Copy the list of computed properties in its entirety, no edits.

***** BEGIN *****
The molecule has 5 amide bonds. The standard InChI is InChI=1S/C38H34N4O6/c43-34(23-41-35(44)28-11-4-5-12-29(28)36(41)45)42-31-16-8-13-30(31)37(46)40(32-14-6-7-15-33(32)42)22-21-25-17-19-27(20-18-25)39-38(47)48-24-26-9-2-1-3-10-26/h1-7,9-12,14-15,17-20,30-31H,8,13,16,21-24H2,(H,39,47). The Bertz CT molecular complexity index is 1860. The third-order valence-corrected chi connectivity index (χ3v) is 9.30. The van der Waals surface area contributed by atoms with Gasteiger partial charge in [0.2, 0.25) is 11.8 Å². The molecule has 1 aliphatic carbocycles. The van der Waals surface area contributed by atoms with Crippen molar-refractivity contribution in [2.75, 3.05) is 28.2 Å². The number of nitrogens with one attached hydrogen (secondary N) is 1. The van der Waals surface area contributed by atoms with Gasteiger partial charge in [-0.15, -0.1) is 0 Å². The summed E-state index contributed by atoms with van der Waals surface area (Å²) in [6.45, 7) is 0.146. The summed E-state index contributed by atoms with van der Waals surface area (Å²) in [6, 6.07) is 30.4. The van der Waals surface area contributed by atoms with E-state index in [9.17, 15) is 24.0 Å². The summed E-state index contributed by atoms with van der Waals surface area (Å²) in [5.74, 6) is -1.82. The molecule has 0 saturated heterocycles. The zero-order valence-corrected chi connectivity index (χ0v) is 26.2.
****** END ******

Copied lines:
The molecule has 5 amide bonds. The standard InChI is InChI=1S/C38H34N4O6/c43-34(23-41-35(44)28-11-4-5-12-29(28)36(41)45)42-31-16-8-13-30(31)37(46)40(32-14-6-7-15-33(32)42)22-21-25-17-19-27(20-18-25)39-38(47)48-24-26-9-2-1-3-10-26/h1-7,9-12,14-15,17-20,30-31H,8,13,16,21-24H2,(H,39,47). The Bertz CT molecular complexity index is 1860. The third-order valence-corrected chi connectivity index (χ3v) is 9.30. The van der Waals surface area contributed by atoms with Gasteiger partial charge in [0.2, 0.25) is 11.8 Å². The molecule has 1 aliphatic carbocycles. The van der Waals surface area contributed by atoms with Crippen molar-refractivity contribution in [2.75, 3.05) is 28.2 Å². The number of nitrogens with one attached hydrogen (secondary N) is 1. The van der Waals surface area contributed by atoms with Gasteiger partial charge in [-0.15, -0.1) is 0 Å². The summed E-state index contributed by atoms with van der Waals surface area (Å²) in [6.45, 7) is 0.146. The summed E-state index contributed by atoms with van der Waals surface area (Å²) in [6, 6.07) is 30.4. The van der Waals surface area contributed by atoms with E-state index in [9.17, 15) is 24.0 Å². The summed E-state index contributed by atoms with van der Waals surface area (Å²) in [5.74, 6) is -1.82. The molecule has 0 saturated heterocycles. The zero-order valence-corrected chi connectivity index (χ0v) is 26.2.